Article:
Against Content Minimalism

Against Content Minimalism

At the recent 2015 Healthcare Internet Conference in Orlando, several groups presented on content strategy. I sensed a clear theme: Slim is in. Everybody wants to cut content. I’m taking a stand against this. Not because we’re a content-first company, but...

Bring on the Robowriters

I’m being replaced by machines, and I’m okay with it. Over the past few years, several companies have developed software and algorithms that can take basic data and transform it into content for their sites. Newspapers use these tools to write simple...

Write What You Know

The first rule of storytelling is “write what you know.” That doesn’t mean you can only write about things you’ve experienced firsthand; it means you should truly understand an idea, a person, or a situation before you try to tell a believable story about it. To...

Tell a Good Story

We hear stories all the time—on TV, in songs, from friends. At its core, a story is simply a way of conveying information. But a story is more powerful than that. The difference between telling a story and reciting facts is that a story stays with you longer. We...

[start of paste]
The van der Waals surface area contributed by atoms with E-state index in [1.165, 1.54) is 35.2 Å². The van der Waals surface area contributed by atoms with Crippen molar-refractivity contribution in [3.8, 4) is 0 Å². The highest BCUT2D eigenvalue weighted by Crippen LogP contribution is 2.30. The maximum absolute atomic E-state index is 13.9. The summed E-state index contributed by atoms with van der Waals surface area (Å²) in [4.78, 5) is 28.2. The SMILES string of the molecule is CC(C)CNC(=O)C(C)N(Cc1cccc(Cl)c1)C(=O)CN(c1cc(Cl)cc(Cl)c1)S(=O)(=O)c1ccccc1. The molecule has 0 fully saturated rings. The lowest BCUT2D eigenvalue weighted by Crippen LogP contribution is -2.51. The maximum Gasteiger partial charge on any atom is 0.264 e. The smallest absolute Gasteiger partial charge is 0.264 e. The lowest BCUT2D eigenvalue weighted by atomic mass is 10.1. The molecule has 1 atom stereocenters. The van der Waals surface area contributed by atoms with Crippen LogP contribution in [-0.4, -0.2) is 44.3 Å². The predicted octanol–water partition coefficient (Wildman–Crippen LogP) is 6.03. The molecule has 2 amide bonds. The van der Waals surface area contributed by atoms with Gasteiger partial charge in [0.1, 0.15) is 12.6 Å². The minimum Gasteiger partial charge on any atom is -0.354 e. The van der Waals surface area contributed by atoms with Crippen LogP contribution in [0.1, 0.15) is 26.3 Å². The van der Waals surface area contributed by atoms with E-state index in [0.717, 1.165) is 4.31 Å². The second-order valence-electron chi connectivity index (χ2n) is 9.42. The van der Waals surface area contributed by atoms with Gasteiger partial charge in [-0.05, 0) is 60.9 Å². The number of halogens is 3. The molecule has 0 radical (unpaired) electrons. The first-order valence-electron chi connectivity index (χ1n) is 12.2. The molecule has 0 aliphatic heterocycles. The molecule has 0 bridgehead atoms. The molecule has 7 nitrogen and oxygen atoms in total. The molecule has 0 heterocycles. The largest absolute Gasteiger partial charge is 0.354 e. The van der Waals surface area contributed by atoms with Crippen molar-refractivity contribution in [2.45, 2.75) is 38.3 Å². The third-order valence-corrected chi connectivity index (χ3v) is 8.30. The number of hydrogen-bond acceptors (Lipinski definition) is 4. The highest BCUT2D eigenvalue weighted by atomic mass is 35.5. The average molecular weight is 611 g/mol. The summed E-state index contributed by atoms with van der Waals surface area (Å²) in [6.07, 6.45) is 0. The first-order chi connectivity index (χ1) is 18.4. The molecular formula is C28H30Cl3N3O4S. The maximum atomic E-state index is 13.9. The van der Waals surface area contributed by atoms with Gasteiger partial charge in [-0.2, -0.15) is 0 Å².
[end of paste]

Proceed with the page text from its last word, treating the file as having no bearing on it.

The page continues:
The Value of Boring: Templated Content

I am attracted to the new, the exciting, the different. I assume you are, too. As a writer, writing the same old thing 50 different ways is not new or exciting. In fact, that’s writing at its most boring. But, in a lot of instances, readers find it more valuable than...

The Evil Phrase: Click Here

All writers have a grammar pet peeve list — phrases and writing errors that really get under our skin. It’s/its. Their/there. But I think there’s a whole other list of web writing pet peeves, and one sits at the very top: click here. Click here, when...